You might remember the theory from its previous versions, in which Trump and the near-entirety of House and Senate Republicans argued during one impeachment that Trump couldn't be held accountable for crimes while he was still president because Shut Up, and couldn't be held accountable for crimes committed on his way out of office because it's just too damn Divisive. But the more generic version offered up by Trump defenders is that you can't prosecute [Republican] presidents for anything, at any time, period.

As for any hint as to which way the district attorney's office is leaning, Willis gave not much. She told CNN:

"You and I have listened to that phone call. But also I have the benefit of also having talked to a lot of witnesses and probably having read more on this than most people would like to."

I'm not going to argue here that the public should be "patient" in waiting to hear if elected officials are allowed to just straight-up phone elections officials to tell them that the election results are wrong and they need to "find" some votes to fix it.

I'm also not going to argue that prosecutors are dragging their feet, because we're in no position to know. But the facts of the matter are this: We're only going to be seeing subpoenas filed to investigate the Trump-Raffensperger call in summer, and the system will assuredly be gamed so that the first (secret) testimony takes place in the fall at best.

That means that the decision about whether to proceed with a Trump indictment will not be made until close to the midterm elections ... which means Willis will likely feel pressure to push it past the midterms so as to not be accused herself of influencing an election.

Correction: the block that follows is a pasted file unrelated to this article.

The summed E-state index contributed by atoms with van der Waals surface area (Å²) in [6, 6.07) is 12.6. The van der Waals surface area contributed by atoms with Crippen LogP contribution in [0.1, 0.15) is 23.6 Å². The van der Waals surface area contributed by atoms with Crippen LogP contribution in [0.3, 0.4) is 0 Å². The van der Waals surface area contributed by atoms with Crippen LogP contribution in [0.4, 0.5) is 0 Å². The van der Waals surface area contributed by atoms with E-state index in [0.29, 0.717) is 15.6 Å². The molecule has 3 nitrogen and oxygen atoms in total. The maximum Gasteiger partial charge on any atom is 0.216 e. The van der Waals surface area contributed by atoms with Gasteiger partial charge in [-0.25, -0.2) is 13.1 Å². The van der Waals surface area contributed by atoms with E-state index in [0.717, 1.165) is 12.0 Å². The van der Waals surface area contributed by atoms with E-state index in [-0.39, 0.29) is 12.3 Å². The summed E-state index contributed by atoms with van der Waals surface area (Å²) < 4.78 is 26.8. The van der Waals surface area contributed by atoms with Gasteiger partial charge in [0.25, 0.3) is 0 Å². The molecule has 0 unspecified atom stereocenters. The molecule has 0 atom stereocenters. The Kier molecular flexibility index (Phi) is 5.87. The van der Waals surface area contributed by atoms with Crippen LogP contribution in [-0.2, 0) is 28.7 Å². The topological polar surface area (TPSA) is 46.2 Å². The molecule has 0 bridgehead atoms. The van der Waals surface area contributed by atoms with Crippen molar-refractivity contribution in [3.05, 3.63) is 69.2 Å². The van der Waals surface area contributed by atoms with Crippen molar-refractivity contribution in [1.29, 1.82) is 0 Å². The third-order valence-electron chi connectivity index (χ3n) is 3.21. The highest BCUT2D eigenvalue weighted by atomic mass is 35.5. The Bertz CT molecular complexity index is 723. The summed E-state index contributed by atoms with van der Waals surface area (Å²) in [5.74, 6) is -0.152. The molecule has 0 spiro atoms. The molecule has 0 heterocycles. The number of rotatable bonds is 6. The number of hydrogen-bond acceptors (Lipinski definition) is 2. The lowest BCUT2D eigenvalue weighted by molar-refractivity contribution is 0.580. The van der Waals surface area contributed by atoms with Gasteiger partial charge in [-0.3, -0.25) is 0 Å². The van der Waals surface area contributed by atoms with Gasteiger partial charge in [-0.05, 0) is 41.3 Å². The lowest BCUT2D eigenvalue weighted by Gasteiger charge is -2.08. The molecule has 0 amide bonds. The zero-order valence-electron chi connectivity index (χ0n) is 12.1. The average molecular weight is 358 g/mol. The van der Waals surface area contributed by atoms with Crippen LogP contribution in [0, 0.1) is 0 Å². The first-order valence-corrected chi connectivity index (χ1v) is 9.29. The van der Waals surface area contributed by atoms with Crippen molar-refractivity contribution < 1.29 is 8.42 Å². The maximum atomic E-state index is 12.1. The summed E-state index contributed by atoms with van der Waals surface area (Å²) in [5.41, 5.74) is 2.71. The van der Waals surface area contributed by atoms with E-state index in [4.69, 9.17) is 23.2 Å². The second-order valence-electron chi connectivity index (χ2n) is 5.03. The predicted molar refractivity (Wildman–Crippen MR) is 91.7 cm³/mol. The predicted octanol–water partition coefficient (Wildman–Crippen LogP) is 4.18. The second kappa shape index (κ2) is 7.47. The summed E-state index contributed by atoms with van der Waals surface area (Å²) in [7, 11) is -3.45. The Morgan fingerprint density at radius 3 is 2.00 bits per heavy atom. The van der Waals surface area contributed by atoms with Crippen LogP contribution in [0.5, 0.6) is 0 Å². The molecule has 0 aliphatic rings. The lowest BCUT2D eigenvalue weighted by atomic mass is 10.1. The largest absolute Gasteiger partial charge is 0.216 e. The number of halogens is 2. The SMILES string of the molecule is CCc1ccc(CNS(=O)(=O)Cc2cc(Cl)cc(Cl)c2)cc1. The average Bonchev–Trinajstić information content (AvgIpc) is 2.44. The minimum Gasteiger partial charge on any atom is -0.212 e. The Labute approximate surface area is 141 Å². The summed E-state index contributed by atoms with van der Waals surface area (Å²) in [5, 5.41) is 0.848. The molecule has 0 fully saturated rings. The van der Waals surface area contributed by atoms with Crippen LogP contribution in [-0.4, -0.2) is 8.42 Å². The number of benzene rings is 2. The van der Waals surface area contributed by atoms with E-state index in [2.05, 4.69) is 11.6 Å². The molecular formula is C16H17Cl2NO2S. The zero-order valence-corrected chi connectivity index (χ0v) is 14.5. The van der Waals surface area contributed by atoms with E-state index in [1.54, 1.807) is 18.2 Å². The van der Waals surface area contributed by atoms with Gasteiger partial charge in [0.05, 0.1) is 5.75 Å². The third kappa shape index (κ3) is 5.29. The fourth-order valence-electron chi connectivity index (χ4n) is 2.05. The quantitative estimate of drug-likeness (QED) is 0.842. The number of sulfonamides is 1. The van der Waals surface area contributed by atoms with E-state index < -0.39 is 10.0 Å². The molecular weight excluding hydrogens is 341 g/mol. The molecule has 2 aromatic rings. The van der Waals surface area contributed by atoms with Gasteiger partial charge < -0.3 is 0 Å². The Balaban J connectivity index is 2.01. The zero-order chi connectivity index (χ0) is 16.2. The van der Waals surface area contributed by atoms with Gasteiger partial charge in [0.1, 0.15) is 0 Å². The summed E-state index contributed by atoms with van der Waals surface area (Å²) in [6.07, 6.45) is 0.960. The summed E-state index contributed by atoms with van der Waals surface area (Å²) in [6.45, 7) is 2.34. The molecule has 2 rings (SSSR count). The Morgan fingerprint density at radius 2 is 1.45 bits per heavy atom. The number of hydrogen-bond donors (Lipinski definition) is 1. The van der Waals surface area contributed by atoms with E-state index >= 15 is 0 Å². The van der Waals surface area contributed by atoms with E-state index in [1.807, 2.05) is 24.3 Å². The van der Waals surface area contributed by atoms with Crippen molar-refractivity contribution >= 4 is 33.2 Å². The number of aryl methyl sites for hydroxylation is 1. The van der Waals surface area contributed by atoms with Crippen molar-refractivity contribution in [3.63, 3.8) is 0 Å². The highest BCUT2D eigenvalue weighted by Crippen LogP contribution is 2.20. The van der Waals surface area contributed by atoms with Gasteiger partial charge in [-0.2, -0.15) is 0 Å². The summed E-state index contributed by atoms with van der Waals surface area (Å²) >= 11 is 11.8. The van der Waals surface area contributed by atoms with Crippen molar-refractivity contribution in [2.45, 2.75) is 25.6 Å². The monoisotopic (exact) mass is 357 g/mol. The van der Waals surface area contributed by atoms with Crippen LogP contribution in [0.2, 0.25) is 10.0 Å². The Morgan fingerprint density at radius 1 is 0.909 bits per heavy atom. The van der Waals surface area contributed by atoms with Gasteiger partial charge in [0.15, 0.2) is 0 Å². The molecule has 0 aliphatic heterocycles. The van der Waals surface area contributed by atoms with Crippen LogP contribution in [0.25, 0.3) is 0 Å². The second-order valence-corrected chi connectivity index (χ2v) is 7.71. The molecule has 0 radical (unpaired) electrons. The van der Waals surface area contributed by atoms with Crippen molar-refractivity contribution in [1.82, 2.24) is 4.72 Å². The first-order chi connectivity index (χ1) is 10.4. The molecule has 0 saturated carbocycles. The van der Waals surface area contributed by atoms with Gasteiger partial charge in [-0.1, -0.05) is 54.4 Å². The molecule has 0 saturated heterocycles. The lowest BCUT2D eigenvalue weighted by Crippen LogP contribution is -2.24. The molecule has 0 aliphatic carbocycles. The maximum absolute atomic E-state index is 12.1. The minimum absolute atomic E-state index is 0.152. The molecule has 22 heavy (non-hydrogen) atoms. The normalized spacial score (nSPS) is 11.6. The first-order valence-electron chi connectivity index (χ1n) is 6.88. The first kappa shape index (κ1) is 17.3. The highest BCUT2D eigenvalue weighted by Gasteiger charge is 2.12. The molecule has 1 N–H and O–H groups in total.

None of this feels like anybody, anywhere is treating an attempt to overthrow democracy via straight-up crookery as something that needs to be responded to with above-average urgency.

Yes, we get it; it takes vast amounts of time to do even the littlest things when laws are applied to people who have enough money to hire as many lawyers as it takes to make sure tee times are not threatened. But maybe that's been the underlying problem that's led to all the rest of it. We're a society in which a specific subclass of the wealthy, mostly Wall Street and real estate tycoons, can topple economies and even mount attempted coups—and it will all be considered just the sort of thing rich Americans are allowed to do.

Trump's been a crook his whole life and never faced a consequence, other than having to shell out a little bit of cash for settlements that would let the rest of his grift machine keep going. It's obvious he would expect that he could commit any crime he wanted to, as "president," and walk away again. And it's pretty damn obvious that Republican lawmakers have so internalized their positions as protectors of the wealthy that there is no crime an ally could commit that would result in abandonment. Crash the economy, kill hundreds of thousands, rouse fascist mobs to demand we put an end to vote-counting rather than put up with the results—nothing.

So long as the consequences for crimes can be pushed past the next election season, there are no consequences for crimes at all. It's just a question of being able to outlast whatever momentary public disgust is aimed at you.